But others, today, believe there is more to the story than a one-to-one correlation between these doctrinal differences and what is happening now in the region. They suggest the fighting now is more a fight for power than the variations in beliefs held by the Sunnis and Shi’ites, and the dwindling presence of the U.S. in the region means there isn’t anyone who can broker a deal or keep the tensions in check.
Thus, the region is in turmoil today. Our allies wonder if our words have any meaning anymore, and we, as a nation, seem to be floundering on the world’s stage, chasing after straws blowing in the wind. As subsequent events have proven, the Arab Spring turned out to be far more complex than first reported and portrayed.
Today, in Iraq, the U.S. installed and still supports a Shi’ite majority government, while the country’s Sunni minority population, which ruled the country since the end of World War I until Saddam Hussein was toppled and now fears a Shi’ite backlash, seethes. Over in Afghanistan, one has to wonder what those in that country, who cooperated with us over the past decade, are thinking as we prepare to exit that theater too.
The Tunisian revolution, meanwhile, was economic, not political. Egypt’s revolution (I was in Cairo as it unfolded) began as an economic protest and evolved into an effort by the Muslim conservatives to gain power.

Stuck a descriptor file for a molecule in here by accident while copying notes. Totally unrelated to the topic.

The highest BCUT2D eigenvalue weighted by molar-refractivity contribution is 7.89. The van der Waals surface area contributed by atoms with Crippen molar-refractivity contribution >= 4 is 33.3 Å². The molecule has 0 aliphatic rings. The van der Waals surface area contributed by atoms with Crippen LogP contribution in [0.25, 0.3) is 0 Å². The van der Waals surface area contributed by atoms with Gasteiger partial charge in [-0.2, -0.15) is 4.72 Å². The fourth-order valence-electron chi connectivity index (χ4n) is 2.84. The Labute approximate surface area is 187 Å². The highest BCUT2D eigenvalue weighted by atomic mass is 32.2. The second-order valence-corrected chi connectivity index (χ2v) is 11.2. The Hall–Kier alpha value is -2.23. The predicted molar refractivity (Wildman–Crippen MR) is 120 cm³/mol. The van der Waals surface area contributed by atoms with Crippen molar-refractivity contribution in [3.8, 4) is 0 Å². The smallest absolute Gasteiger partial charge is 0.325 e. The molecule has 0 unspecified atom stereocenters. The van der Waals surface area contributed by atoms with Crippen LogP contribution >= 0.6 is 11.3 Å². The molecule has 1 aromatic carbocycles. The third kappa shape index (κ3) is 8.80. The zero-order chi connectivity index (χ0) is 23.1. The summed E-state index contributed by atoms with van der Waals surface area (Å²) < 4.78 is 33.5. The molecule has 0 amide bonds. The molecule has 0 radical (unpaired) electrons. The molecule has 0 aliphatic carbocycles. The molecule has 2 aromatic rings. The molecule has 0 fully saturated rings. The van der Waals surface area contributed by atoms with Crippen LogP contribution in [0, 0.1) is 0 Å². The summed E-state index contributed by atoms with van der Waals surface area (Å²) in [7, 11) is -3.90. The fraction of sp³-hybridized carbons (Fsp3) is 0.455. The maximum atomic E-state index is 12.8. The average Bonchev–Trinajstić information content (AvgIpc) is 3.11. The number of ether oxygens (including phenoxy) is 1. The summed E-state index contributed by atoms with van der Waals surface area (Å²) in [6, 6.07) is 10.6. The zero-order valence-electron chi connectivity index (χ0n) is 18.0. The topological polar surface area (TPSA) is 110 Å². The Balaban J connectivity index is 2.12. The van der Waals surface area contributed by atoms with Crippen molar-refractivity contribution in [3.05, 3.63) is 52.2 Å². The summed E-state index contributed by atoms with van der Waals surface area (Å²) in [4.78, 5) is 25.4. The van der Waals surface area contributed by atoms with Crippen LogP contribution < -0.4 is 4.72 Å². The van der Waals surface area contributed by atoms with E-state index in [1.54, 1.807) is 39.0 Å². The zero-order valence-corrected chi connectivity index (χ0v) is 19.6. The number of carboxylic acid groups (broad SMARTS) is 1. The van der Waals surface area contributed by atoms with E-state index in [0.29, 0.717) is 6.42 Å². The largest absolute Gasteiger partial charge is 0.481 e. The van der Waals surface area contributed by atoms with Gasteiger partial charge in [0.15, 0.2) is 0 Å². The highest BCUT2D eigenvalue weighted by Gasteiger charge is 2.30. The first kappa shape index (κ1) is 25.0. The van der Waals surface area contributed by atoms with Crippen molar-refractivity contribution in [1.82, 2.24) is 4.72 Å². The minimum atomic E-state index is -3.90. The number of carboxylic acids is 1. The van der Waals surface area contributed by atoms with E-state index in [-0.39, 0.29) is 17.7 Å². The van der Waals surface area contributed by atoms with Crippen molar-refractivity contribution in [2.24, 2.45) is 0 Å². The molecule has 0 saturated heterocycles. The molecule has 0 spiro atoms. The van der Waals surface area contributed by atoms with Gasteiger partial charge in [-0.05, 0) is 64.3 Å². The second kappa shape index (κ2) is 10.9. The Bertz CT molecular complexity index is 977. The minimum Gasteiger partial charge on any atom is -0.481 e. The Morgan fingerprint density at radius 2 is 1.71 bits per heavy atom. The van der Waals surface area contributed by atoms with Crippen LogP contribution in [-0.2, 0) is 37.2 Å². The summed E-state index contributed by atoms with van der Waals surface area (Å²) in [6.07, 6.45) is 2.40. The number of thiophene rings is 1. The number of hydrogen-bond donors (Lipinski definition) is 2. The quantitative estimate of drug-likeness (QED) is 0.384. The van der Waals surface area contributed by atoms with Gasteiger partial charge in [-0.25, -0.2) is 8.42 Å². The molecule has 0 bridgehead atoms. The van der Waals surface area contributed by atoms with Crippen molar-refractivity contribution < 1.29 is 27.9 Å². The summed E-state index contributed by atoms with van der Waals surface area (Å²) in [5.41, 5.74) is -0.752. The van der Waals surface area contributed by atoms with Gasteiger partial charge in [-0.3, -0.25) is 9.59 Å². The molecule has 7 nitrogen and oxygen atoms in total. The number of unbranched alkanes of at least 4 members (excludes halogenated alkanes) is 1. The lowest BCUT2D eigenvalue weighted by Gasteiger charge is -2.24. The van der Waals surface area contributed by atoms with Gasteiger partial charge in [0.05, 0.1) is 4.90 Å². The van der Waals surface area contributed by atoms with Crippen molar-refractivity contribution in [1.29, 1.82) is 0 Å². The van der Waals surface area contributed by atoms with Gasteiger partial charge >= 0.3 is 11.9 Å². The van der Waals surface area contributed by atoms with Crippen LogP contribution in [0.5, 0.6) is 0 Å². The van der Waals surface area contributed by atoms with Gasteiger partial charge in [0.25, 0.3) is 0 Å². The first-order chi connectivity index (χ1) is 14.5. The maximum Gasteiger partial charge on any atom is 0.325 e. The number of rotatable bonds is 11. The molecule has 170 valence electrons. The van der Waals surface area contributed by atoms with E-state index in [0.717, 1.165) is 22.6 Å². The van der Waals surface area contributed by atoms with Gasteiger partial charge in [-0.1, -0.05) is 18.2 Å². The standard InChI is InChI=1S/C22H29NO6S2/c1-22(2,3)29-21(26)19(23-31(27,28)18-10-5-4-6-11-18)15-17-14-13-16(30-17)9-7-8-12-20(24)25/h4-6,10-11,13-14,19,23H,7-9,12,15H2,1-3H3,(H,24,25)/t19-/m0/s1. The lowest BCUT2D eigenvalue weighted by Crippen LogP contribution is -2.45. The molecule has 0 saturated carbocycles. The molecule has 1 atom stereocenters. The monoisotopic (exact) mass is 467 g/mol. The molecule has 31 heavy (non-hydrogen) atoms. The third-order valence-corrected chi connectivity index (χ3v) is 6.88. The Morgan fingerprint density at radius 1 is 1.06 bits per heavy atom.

Syria’s conflict began as an attempt to overthrow a Shi’ite minority government by a Sunni majority population. The U.S. considered supporting the Sunni insurgents, but didn’t follow through. Now, this conflict has erupted into something much more menacing as the ISIS insurgents try to establish a caliphate throughout the region.
And the examples continue to grow. We supported Saudi Arabia when it moved its troops into Bahrain as the country’s majority Shi’ite population challenged its Sunni minority government. In Libya, we supported the overthrow of the dictator in what was an internal tribal conflict.
Today, there is a Leadership vacuum in the Middle East due in part to our government’s failure to understand and to be sensitive to the region’s history, culture and people. We appear inept and feckless when dealing with the new/old regional power brokers of Saudi Arabia/Qatar and Iran. All this is enough to make one’s head spin. It’s like listening to that classic Abbott & Costello comedic skit, “Who’s on First.”
You’re probably wondering why I’ve devoted an entire column to events now unfolding in the Middle East. It’s because we must learn from others’ and our own mistakes. However complex the events may seem, what’s happening now in the Middle East will have far-reaching global consequences if we don’t get it culturally and historically right this time.
Closer to home, cultural understanding can play a key role in your personal and business life as well. It can improve your relationships with your employees, partners and customers. And if you work for an overseas company, either in the U.S. or abroad, it will serve you well to make the effort to learn its culture and heritage. So do your homework, be realistic about what you learn, use what you learn to your advantage and be flexible as long as you’re not violating your own basic values or breaking any laws